In the book, The Dream Manager by Matthew Kelly, we learn the story of a struggling company. With the business on the ropes, they take a new approach, creating a new leadership position… the dream manager. This “dream manager” begins holding monthly one-on-one meetings with employees to discover their personal and professional aspirations. Once he’s met each one, he works with them to create action plans with measurable steps to help them achieve their goals. The result completely transformed the business, leading to unprecedented growth and stability.

Like the dream manager, you can identify your team’s dreams and aspirations. Once you do, work with them to develop the skills and competencies that will enable them to accomplish their goals. Folks, this isn’t a wasted investment. Don’t believe me? Consider this… Zippia reports that 92% of employees say that employee training programs have had a positive effect on their engagement. They also found that companies with an engaged workforce are 17% more productive than those without.

If you’re not already doing this, growing your team can be as simple as managing their dreams! The beauty of this is that a transitional period is a great opportunity to help them grow. Craft a development plan and assign tasks that involve the skills they will need to reach their goal, while also helping to facilitate the transition your firm is going through. You can also delegate these activities to senior team members and leaders, creating a cascading effect of team growth and development while leaving you free to focus on growing the business during the transition.

Sometimes Growing Your Team Means Growing

Growing your team during a transition isn’t solely dependent on individual development. Sometimes it means creating new positions within your team. For example, you might consider creating a Client Onboarding Specialist position to enable advisors to dedicate more time to serving clients. Additionally, strategic hiring can bolster your team’s skillset and capacity. Many RIAs are beginning to understand this as well. This is evidenced by the fact that 80% of firms surveyed in the 2022 RIA Benchmarking Study by Charles Schwab say they’re planning to make strategic hires.

Adding further credibility to the report’s findings, Lisa Salvi, Managing Director, Business Consulting and Education at Charles Schwab says, “The past few years have underscored that people are truly a firm’s most important asset. And it is not surprising, based on current growth rates, the industry will need to hire more than 70,000 new staff over the next five years.” So identifying the roles you will need and making strategic hires where internal development and promotions won’t work, is becoming a much larger piece of the puzzle.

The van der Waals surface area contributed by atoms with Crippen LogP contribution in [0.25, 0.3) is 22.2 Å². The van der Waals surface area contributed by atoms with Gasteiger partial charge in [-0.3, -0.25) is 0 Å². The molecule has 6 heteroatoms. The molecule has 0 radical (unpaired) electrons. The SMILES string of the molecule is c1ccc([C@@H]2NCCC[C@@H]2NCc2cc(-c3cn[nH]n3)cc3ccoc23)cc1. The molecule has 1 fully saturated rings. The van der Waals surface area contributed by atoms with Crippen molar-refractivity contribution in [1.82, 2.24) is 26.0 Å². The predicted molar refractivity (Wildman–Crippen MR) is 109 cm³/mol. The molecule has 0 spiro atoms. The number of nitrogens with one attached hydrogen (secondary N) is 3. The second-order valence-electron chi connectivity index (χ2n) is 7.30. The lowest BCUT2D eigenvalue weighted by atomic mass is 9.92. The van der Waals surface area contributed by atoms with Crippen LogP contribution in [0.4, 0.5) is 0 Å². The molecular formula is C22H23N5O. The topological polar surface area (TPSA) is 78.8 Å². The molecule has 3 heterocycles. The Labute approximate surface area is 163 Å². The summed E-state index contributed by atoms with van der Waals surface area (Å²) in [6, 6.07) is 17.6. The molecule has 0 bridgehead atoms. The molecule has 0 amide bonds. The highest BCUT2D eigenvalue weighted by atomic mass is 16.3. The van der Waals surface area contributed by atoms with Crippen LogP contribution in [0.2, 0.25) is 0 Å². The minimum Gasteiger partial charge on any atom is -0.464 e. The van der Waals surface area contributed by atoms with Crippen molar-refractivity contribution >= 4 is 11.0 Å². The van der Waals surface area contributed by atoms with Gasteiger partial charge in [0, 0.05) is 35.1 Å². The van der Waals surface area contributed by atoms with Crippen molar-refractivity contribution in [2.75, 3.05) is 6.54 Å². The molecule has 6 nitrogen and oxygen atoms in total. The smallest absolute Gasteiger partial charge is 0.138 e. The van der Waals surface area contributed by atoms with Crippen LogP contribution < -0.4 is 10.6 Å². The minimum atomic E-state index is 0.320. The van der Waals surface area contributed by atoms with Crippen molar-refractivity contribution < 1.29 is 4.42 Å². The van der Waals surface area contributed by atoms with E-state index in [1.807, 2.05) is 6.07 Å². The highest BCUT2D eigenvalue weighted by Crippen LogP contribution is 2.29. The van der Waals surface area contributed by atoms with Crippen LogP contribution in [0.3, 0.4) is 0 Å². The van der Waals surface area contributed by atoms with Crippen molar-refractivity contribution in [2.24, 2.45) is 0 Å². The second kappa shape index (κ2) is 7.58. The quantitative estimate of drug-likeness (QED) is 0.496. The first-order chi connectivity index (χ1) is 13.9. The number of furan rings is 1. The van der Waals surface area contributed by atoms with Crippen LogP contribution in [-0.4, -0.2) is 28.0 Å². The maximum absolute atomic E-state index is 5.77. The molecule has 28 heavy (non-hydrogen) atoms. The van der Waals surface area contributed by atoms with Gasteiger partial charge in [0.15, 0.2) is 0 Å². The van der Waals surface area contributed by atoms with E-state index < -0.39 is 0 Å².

Crafting a compelling Employee Value Proposition (EVP) that emphasizes career development can attract top talent to your organization. Your firm’s EVP serves as both a recruitment and retention tool, enhancing new hire quality by up to 50% while reducing employee turnover by 41%.

Preserving Momentum & Value Through SOPs and Processes

During any major transition, it’s vital that you review your systems and processes to ensure continuity and efficiency. Standard Operating Procedures (SOPs) play a critical role in preserving momentum and value. By documenting each aspect of your firm’s workflow, you can easily delegate tasks and optimize operations.

For example, we recently had a team member leave to continue her education. As she was preparing to leave, we had to examine every task she routinely performed to look for holes that would be left once she was gone. It might seem trivial, but we discovered that only her computer was set up for document scanning, meaning once she was gone, a very simple task was going to become much more challenging for the rest of our team. Because we reviewed the systems and processes, we identified the potential problem and created a solution before it ever had a chance to rear its head.

Wrapping Up…

Friends, change is inevitable. How you respond determines the outcome. Don’t lose the momentum that got you to this point and miss out on the eight-figure exit. By focusing on developing your team, growing strategically, and preserving momentum through SOPs and processes, you can navigate a transition successfully and emerge stronger than ever.

Look, I know life is hard, but life is good. Growing your team through a transition can be frustrating, but it doesn’t have to be. With some planning, dream management, and careful review of your SOPs, you can make it at least financially simple. Hey, let’s go out and make it a great day!

Are there still vulnerable areas in your RIA that could impact your eight-figure exit? Reach out to our team to learn more about how we could help!